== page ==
Look at your competition differently–they are your greatest potential allies, and working together, you can each raise the value of offerings to your customers and clients. By viewing competition as partners, everyone wins.

This is all about game theory for business. Wiping out your competitors could concel you out, too. Better to collaborate than lose everything.

Here is an example–a florist delivery cooperative shares resources on delivery services so that flower deliveries going to the same zip code end up on one truck from a variety of florists’ orders: http://voices.washingtonpost.com/small-business/2007/08/the_sweet_smell_of_rising_gas.html

What Poker, WoW and Chess mean to marketing… (AKA: Game theory and cultivating market research)

Games–the word brings different meanings to different people, from cards and gambling to board games on rainy days or smart phone apps  with angry birds attacking defenseless pigs to massively multiplayer online games (MMOG) such as World of Warcraft. Games capture the attention of people across the globe, hooking them into an experience that requires skill, attention to detail, concentration and often strategy and high levels of thinking. People young and old and everything in between love games, and savvy marketers have learned how to apply game theory to gathering intelligence about target markets.

There are specific traits of games that entice people to play them:

  1. It’s interactive–players do something and engage in a game.
  2. There is often an imaginary element to a game–players can transport themselves into another world, environment, character, space and time.
  3. It’s competitive–even if players only compete with themselves to get to another level or to receive a response that they want, there’s an element of achievement.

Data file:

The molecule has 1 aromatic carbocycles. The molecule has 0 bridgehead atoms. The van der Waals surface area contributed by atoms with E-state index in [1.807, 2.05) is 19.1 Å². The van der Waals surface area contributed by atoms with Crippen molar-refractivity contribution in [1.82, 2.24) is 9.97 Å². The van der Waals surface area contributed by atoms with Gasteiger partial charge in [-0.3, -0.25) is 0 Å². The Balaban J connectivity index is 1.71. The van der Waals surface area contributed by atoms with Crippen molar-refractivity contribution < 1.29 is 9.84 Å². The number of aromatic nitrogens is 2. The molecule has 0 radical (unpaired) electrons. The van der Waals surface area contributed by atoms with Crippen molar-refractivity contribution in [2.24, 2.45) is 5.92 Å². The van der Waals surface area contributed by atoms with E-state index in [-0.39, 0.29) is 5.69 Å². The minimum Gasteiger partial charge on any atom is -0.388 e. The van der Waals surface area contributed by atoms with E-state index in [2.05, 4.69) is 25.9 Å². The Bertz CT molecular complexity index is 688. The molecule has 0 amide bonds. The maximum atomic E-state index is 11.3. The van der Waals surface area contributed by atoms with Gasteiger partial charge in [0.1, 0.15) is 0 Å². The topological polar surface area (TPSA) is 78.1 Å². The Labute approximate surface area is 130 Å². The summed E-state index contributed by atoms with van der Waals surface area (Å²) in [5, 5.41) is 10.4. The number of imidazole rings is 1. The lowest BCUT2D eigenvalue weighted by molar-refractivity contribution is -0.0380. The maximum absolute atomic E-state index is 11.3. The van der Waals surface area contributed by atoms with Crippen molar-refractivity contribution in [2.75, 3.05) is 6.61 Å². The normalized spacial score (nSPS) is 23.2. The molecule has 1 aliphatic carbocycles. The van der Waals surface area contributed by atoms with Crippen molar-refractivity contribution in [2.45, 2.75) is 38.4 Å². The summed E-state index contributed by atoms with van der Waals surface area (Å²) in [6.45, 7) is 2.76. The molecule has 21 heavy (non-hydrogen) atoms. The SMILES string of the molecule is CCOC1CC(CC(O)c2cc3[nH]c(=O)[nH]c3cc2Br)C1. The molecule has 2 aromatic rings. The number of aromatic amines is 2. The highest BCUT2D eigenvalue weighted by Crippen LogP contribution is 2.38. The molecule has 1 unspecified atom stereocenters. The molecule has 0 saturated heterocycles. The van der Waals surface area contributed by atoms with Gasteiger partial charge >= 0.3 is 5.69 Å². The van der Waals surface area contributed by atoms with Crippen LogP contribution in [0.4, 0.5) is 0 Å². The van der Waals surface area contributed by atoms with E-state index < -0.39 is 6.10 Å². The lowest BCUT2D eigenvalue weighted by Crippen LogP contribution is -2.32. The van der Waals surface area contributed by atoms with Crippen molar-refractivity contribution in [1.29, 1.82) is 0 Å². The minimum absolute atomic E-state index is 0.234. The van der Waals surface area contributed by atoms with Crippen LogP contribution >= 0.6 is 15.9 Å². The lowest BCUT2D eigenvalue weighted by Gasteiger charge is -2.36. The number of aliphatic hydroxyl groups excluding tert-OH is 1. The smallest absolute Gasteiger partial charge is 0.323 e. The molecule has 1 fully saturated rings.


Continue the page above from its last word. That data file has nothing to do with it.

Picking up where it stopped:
4. Visual–using pictures, graphics and even animation to tell a story or further engage players–games are often highly visual.
  5. Rewards–games have an element of reward, and this can include anything from unveiling more information a player may want to receive to just attaining high scores and potentially comparing scores with friends and other players.
  6. Brain power–games require thought, whether they engage strategy, skill, knowledge or a complex combination of these elements, the brain is activated, and players get hooked.

What does this have to do with marketing? I’m glad you asked. Innovative marketers have learned that they can develop games, including all of the elements above, to collect valuable information about players–otherwise known as respondents in marketing lingo. In other words, market research in the form of a game, versus a bland survey, can be used to collect complex, valuable information about target markets. Research has demonstrated that players are far more likely to engage higher levels of thought and consider more complex elements to provide information collected if they are engaged in a game versus answering questions in traditional market research surveys. They are also more likely to return to the game and spending far longer periods of time providing enhanced information depending on the game’s structure and interactivity between multiple players.